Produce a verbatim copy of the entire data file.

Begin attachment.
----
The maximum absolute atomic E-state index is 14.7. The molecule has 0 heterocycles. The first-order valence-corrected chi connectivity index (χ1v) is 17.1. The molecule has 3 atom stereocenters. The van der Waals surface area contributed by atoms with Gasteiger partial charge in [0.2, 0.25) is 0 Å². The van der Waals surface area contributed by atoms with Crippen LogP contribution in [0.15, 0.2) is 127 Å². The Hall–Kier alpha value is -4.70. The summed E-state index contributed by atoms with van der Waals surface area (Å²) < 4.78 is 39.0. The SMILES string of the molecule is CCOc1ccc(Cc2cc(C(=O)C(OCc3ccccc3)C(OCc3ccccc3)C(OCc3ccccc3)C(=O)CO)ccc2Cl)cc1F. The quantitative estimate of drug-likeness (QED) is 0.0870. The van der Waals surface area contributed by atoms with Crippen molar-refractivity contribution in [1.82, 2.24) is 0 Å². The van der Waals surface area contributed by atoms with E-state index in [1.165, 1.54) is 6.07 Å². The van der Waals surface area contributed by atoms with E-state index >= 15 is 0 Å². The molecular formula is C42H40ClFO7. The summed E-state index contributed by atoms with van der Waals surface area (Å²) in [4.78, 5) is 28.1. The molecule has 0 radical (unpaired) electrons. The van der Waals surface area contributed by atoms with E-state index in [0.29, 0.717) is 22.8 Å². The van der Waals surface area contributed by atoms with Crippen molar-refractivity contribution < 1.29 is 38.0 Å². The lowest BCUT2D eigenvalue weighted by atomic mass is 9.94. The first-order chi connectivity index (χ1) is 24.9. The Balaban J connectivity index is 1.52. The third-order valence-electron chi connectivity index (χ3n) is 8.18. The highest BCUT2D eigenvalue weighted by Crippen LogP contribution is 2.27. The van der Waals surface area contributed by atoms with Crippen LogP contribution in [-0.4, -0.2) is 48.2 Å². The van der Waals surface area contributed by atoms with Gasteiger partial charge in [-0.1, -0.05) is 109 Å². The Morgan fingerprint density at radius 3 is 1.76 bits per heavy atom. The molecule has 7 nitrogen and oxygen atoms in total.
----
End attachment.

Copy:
The maximum absolute atomic E-state index is 14.7. The molecule has 0 heterocycles. The first-order valence-corrected chi connectivity index (χ1v) is 17.1. The molecule has 3 atom stereocenters. The van der Waals surface area contributed by atoms with Gasteiger partial charge in [0.2, 0.25) is 0 Å². The van der Waals surface area contributed by atoms with Crippen LogP contribution in [0.15, 0.2) is 127 Å². The Hall–Kier alpha value is -4.70. The summed E-state index contributed by atoms with van der Waals surface area (Å²) < 4.78 is 39.0. The SMILES string of the molecule is CCOc1ccc(Cc2cc(C(=O)C(OCc3ccccc3)C(OCc3ccccc3)C(OCc3ccccc3)C(=O)CO)ccc2Cl)cc1F. The quantitative estimate of drug-likeness (QED) is 0.0870. The van der Waals surface area contributed by atoms with Crippen molar-refractivity contribution in [1.82, 2.24) is 0 Å². The van der Waals surface area contributed by atoms with E-state index in [1.165, 1.54) is 6.07 Å². The van der Waals surface area contributed by atoms with E-state index >= 15 is 0 Å². The molecular formula is C42H40ClFO7. The summed E-state index contributed by atoms with van der Waals surface area (Å²) in [4.78, 5) is 28.1. The molecule has 0 radical (unpaired) electrons. The van der Waals surface area contributed by atoms with E-state index in [0.29, 0.717) is 22.8 Å². The van der Waals surface area contributed by atoms with Crippen molar-refractivity contribution < 1.29 is 38.0 Å². The lowest BCUT2D eigenvalue weighted by atomic mass is 9.94. The first-order chi connectivity index (χ1) is 24.9. The Balaban J connectivity index is 1.52. The third-order valence-electron chi connectivity index (χ3n) is 8.18. The highest BCUT2D eigenvalue weighted by Crippen LogP contribution is 2.27. The van der Waals surface area contributed by atoms with Crippen LogP contribution in [-0.4, -0.2) is 48.2 Å². The van der Waals surface area contributed by atoms with Gasteiger partial charge in [-0.1, -0.05) is 109 Å². The Morgan fingerprint density at radius 3 is 1.76 bits per heavy atom. The molecule has 7 nitrogen and oxygen atoms in total.